Standard Data is based on all historically capitalized data (graphs, time data tables…) or obtained using time predetermination techniques. It is designed to identify a mathematical formula for calculating the time of operations in advance of production. This technique is used when:

  • Work operations are similar and in short or long cycle times.
  • When the technique of Chrono analysis is controversial.
  • When the standard data is no longer up to date.

Comparing methods

Technical by Direct Observations

Technique by indirect measures

Time study

Work sampling

Time Predetermination

Standard data


Allows the analyst to see the whole cycle and thus identify sources of progress.

The only way to measure current actual time to perform a task.

Quick to identify a first time base.

Relatively simple to implement and explain.

Quickly provided values for machine-related operations.

Eliminates the problem of the need to make constant observations or over a long period of time.

Represents the average regardless of the conditions.

Ideally suited for studies related to machine operations.

Can be used with a performance rate.

Force to be precise in the analysis.

Allows you to compare different methods to perform a new task.

Encourages the simplification of movements.

Eliminates the need for a performance rate.

Allows to establish time in advance of production.

Safe and reliable method.

Allows you to update the time data easily according to the method changes.

Allows you to measure even times on small movements.

Set a standard language for all operations.

Gives an average performance rate.

Allows to establish time in advance of production.

Safe and reliable method.

Allows you to set standards quickly and at low cost.

Allows you to update the time data easily according to the method changes.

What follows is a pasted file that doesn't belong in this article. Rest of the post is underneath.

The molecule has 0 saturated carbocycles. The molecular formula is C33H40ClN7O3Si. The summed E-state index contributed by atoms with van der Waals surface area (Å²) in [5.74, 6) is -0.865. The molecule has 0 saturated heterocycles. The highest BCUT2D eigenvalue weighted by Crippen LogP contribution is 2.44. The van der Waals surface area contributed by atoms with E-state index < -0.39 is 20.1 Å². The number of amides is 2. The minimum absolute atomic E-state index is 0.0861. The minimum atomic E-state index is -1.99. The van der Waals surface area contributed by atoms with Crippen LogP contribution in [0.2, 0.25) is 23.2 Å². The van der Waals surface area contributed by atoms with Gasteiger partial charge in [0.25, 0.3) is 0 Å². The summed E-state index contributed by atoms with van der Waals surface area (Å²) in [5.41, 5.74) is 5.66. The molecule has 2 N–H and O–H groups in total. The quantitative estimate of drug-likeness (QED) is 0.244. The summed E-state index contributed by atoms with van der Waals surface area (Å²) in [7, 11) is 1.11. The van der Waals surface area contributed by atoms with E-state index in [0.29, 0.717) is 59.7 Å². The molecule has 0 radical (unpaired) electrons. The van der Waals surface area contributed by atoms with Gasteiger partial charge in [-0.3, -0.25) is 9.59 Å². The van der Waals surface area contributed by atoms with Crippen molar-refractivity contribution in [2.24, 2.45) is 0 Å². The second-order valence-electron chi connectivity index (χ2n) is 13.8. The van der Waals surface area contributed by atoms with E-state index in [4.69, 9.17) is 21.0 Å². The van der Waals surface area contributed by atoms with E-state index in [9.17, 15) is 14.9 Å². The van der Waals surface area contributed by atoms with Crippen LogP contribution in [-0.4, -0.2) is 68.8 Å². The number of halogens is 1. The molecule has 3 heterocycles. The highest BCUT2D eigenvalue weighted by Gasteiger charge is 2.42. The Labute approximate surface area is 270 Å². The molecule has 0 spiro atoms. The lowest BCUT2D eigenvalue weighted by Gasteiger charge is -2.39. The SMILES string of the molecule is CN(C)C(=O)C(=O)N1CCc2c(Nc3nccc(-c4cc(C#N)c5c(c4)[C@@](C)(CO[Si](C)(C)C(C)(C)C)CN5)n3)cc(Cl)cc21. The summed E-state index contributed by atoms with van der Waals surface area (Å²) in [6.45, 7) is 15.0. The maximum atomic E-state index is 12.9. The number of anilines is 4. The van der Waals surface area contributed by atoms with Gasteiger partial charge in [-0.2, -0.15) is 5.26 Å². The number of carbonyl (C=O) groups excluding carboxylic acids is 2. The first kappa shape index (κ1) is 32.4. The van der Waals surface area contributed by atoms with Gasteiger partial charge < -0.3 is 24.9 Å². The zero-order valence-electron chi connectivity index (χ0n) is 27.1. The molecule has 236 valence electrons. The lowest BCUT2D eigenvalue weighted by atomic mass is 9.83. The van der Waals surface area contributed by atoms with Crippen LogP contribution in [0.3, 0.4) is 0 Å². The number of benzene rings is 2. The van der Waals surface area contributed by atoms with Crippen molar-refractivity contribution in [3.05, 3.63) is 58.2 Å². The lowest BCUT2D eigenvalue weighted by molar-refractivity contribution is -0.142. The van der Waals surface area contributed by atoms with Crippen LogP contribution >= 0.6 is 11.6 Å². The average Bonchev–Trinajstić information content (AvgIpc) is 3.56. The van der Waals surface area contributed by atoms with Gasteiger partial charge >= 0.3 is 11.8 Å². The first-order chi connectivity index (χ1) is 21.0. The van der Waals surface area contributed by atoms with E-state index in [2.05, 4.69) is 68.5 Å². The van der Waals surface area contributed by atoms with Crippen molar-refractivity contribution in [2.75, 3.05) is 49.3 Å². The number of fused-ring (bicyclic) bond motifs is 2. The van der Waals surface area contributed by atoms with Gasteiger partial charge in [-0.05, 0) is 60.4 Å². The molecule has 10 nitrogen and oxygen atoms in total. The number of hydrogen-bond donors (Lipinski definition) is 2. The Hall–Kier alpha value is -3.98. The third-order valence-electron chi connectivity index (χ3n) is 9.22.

Requires a rate of performance based on the skill of the operator and the effort.

Requires many observations on several operators.

Low performance on non-repetitive operations.

Requires one person per operator to perform the analysis.

is based on the assumption that the operator uses an acceptable and standard working method.

Requires an analysis of many types of work.

Depends on the accuracy of the task description.

Requires training time.

More complex to explain to the operational.

Requires a lot of time in the analysis.

Requires time studys or standard times for “machine” times.

High cost application to establish the first version.

Unreliable to see the small variations in the method change.

Requires good analyst skills for complex formulas.

Difficult to explain to the operational.


1 – A. Bett, P. S. Brandon (2006) – Management, quality, and economics in building

2 – S. L. Macey (2010) – The Dynamics of Progress: time, methods and measure

3 – F. W. Taylor (1911) – The Principles of scientific management

4 – C. E. Bedaux (1928) – Bedaux measure Labour

5 – L. Boltanski (1982) – Frameworks: The formation of a social group

6 – D. W. Karger, F. H. BAYHA (1975) – Rational Measurement of work – MTM and predetermined time systems

7 – G. Caragno, H. Fisher (2005) – MTM – First time right

8-K. B. Zandin (2003)-MOST Work Measurement Systems

G. Salvendy (2001) – Handbook of Industrial engineering: Technology and Operations management

I. A. Salih, O. Duffuaa, D. Raouf, J. D. Campbell (1999) – Planning and control of maintenance system: Modeling and analysis

S. Kreis (1992) – The Diffusion of scientific management: the Bedaux company in America and Britain, 1926 – 1945

D. Nielson (1992) – A Mental Revolution: scientific Management since Taylor

Y. Levant, M. Nikitin (2006) – was Bedaux really a utopian socialist

Share This